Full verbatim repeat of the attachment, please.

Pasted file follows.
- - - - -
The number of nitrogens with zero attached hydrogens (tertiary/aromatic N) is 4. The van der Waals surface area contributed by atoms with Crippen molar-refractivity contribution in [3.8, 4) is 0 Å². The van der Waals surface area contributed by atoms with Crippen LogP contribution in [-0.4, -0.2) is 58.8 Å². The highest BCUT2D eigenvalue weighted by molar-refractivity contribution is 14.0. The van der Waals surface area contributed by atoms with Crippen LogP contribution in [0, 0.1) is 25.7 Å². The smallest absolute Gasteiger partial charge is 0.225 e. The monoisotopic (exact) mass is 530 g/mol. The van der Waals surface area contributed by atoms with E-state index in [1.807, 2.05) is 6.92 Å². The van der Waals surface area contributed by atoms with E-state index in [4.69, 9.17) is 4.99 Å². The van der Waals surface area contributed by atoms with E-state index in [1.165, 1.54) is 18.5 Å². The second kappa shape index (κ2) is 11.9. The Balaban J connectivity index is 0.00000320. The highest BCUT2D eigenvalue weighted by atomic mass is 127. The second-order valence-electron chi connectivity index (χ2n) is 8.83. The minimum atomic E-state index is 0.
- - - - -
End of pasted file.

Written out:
The number of nitrogens with zero attached hydrogens (tertiary/aromatic N) is 4. The van der Waals surface area contributed by atoms with Crippen molar-refractivity contribution in [3.8, 4) is 0 Å². The van der Waals surface area contributed by atoms with Crippen LogP contribution in [-0.4, -0.2) is 58.8 Å². The highest BCUT2D eigenvalue weighted by molar-refractivity contribution is 14.0. The van der Waals surface area contributed by atoms with Crippen LogP contribution in [0, 0.1) is 25.7 Å². The smallest absolute Gasteiger partial charge is 0.225 e. The monoisotopic (exact) mass is 530 g/mol. The van der Waals surface area contributed by atoms with E-state index in [1.807, 2.05) is 6.92 Å². The van der Waals surface area contributed by atoms with E-state index in [4.69, 9.17) is 4.99 Å². The van der Waals surface area contributed by atoms with E-state index in [1.165, 1.54) is 18.5 Å². The second kappa shape index (κ2) is 11.9. The Balaban J connectivity index is 0.00000320. The highest BCUT2D eigenvalue weighted by atomic mass is 127. The second-order valence-electron chi connectivity index (χ2n) is 8.83. The minimum atomic E-state index is 0.